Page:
Canola producers are likely familiar with flea beetle and have an understanding of how to manage them. Many are reporting flea beetle feeding this spring. A few resources have been brought together here to help with scouting and decision making on control measures.
- “Five Things to Know about Flea Beetle” from Canola watch by Canola Council of Canada (CCC)
- Comprehensive Flea Beetle Info: life cycle, integrated pest management from CCC
Once you notice flea beetle in the field, monitor it daily or as often as possible because they advance quickly. Expect to see some feeding damage, as flea beetles must take a bite to die from seed treatment. It is important that you do not spray too soon. Early application won’t protect a field from re-infestation. Flea beetles are strong fliers and can quickly re-infest a field.
Control is generally warranted when there is 25% of the surface leaf area damaged. The economic threshold is 50% defoliation but intense feeding can quickly take 25% damage to 50%, so 25% is used as the action level.
Fields at the Greatest Risk
Fields with thin stands of less than 5 plants/ft2 or where flea beetle are feeding on stems or new growth should be prioritized in terms of scouting and taking action if needed. Stem feeding is less common but will cause greater damage than feeding on cotyledons. A stem chewed right through is 100% feeding damage. Likewise, feeding on the growing point can have a greater impact on crop development. Healthy stands that are growing quickly may not need to be sprayed, and canola can typically outgrow flea beetle damage once it reaches the 4-leaf growth stage.
If the crop is less thrifty because of other stresses, such as nutrient deficiency, wet soils, or frost damage it may have a reduced ability to outgrow or get ahead of flea beetle damage. Likewise, if a field sustains significant flea beetle damage and is slow to grow, it may be at greater risk of swede midge damage. Swede midge typically emerge at the end of May or beginning of June.
Crucifer flea beetles, the most common all-black species, will reach peak emergence when soil temperatures reach 14-15°C. Striped flea beetles tend to emerge earlier. But once flea beetles have emerged from winter dormancy, they will keep feeding — even at cooler temperatures. Flea beetles tend to fly around on calm days with temperatures above 15°C, and on cooler days they will walk and hop from plant to plant.
If conditions are cool AND wet, hold off on spraying. Flea beetle will take cover and wait for rain to stop. Product labels also say not to spray if rain is likely within one hour.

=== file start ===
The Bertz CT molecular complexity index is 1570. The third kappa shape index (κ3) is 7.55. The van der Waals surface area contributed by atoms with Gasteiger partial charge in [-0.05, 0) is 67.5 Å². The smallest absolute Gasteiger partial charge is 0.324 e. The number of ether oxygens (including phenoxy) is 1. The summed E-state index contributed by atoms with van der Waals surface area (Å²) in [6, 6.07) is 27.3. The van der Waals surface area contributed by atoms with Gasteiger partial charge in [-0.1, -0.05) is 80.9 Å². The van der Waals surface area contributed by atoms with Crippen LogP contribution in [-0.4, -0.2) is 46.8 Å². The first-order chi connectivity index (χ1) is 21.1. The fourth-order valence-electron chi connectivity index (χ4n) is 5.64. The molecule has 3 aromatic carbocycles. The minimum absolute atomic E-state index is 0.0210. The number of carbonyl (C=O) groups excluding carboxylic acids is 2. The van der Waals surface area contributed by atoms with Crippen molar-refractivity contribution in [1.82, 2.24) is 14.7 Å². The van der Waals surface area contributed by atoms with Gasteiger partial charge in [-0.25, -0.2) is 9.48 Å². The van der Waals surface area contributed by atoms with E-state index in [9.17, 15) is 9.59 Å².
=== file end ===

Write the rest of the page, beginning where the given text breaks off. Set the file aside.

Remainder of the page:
Sunny, warm, dry weather increases feeding activity. Cool, damp weather slows flea beetle activity (and may drive them down to the stems where they may feed, or the undersides of the leaves), but they tend to survive fairly well in spite of the reduced activity level. If the weather warms up, growers should continue to scout for damaging levels of flea beetles.
Registered products include Decis 5 EC, Matador 120 EC, Silencer 120 EC, Voliam Xpress and Ambush 500EC. Some products may not be as effective during the heat of the day so consult the product labels and retailers about appropriate use patterns. On cool, cloudy or windy days, beetles stay closer to the ground feeding on underside of leaves or stem. It is critical to achieve good product coverage by using appropriate size nozzle providing medium droplet size and good water volume 65 l/ac (15 gal/ac).
Protect Honey Bees. Avoid applying insecticides if bees are actively feeding. Be conscious that flowering weeds in fence rows or in the field will be attractive to bees. Before applying a pesticide, advise local beekeepers so they can move colonies out of the danger area.
There may be flea beetle activity in winter canola, but there are no thresholds in place for flea beetle feeding on flowering canola or canola at pod fill. At this growth stage canola should be able to sustain significant feeding. If there is significant feeding on flower buds or pods, control options should be discussed. Contact Meghan Moran at 519-546-1725 email@example.com. Spraying insecticide during flowering is a significant risk to beneficial insects and pollinators.
This article was created using resources made available by Canola Council of Canada, and with support from Tracey Baute, OMAFRA Field Crop Entomologist.